In my previous blog post I discussed how Linux file permissions work, and now I am going to discuss how to change permissions using chmod.
Note: Only the object owner, superuser or root account can change the permissions of a file/folder.
chmod is the command used to change the permissions of an object, and is short for “CHange MODe”.
The chmod command can be used with octals (as discussed in the Linux file permissions blog post) or symbolic representation.
For my examples in this blog post I have created a directory called permissions containing several files, a directory and the usual system directories (. and ..).
The directories all have the permissions:
representing that they are directories (d), that the owner has read, write and execute (rwx) permissions, that the group has read and execute (r-x) permissions and that others (world) have read and execute (r-x) permissions. They are owned by the user pi and the group pi.
The three files (confidential.txt, personalinfo.csv and secret.txt) all have the permissions:
representing that they are regular files (-), that the owner has read and write (rw-) permissions, that the group has read permissions (r–) and that others (world) have read permissions (r–).
chmod with octals
With the octals knowledge from my previous post it only takes one command to change the permissions on an object.
Take for example confidential.txt which has the following permissions:
The same as octal value 644. Using the command:
chmod 777 confidential.txt
Changes the permission of the file to octal value 777, which is the same as:
This has given the object owner, group and other read, write and execute permission on an object when previously they only had read/write (owner) or read (group/other).
chmod with symbolic representation
Remembering octals can be hit and miss, even with a fantastic website like geektechstuff.com at hand. With this in mind the chmod command can also be used with symbolic representation.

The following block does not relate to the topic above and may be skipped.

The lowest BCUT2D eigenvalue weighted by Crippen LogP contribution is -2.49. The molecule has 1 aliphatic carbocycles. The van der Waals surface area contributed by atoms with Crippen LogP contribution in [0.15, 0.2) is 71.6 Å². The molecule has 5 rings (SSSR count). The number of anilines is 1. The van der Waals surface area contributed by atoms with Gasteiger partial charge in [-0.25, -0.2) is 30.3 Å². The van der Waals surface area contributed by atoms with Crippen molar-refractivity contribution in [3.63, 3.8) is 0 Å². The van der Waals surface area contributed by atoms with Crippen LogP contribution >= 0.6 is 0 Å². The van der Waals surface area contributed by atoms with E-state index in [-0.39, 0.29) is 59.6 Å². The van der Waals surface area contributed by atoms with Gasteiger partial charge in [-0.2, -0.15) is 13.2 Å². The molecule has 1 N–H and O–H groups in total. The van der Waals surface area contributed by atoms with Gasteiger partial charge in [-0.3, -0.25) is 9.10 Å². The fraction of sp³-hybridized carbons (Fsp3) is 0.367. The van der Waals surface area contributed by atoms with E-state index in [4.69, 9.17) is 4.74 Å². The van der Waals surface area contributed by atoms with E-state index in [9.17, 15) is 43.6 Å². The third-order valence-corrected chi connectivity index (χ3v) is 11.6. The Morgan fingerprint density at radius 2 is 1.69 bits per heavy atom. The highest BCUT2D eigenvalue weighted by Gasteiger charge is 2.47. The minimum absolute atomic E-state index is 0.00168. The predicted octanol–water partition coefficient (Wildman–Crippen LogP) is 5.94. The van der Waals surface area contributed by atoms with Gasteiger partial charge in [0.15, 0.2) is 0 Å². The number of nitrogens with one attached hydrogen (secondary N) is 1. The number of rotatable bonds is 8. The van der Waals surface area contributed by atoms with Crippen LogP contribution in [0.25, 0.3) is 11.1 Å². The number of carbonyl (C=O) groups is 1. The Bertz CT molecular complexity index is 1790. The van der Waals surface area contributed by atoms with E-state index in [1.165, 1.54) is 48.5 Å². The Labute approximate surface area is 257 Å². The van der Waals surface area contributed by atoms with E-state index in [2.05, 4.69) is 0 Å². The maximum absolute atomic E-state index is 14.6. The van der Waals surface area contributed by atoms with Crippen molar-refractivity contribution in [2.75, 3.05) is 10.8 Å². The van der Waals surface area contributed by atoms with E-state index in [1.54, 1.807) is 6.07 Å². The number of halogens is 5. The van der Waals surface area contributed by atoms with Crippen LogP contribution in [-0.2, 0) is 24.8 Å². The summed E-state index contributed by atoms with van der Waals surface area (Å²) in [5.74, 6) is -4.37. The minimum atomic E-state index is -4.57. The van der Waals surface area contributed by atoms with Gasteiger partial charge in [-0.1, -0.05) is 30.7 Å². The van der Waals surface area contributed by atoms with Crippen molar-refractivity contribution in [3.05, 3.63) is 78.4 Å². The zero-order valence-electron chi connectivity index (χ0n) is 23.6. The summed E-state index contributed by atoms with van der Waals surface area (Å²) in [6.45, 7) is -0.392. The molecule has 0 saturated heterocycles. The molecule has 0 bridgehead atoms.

Symbolic representation uses the following characters:
- u for user
- g for group
- o for other
- a for u, g and o together (i.e. a as in all)
- r for read
- w for write
- x for execute
- + for adding a permission
- – for removing a permission
- = for setting the new permission and removing old permissions
For example, personalinfo.csv has the permissions:
which allows group (g) to only have read (r) permissions. chmod can be used to give group (g) the permissions of write and execute (x):
chmod g+wx personalinfo.csv
Or could be used to reduce the object owner (u) from having the read (r) and write permissions to just having read (r) permissions using the command:
chmod u=r personalinfo.csv
When setting permissions using the chmod command multiple arguments can be given so that the permissions are set quickly in one command rather than multiple commands. For example, to change the permissions on confidential.txt so that the owner has read (r), write and execute (x) whilst group and other are reduced to only read (r), the following command can be used:
chmod u=wrx,g=r,o=r confidential.txt
Setting object permissions individually is powerful, but what if you have a whole folder of objects that you want to change permissions on? Simply add a -R after the chmod, then the permissions and then the path to the directory holding all the objects.
chmod -R permissions_to_amend /path/to/directory
for example let us imagine that the geektechstuff.com directory containing all the top secret passwords and information has been given permissions that all anyone to read, write or execute files within the directory.
using the command:
chmod -R u=wrx, g=r, o-rwx ~/permissions
gives the object owner read, write and execute permissions, gives the group read permissions and takes all permissions from other.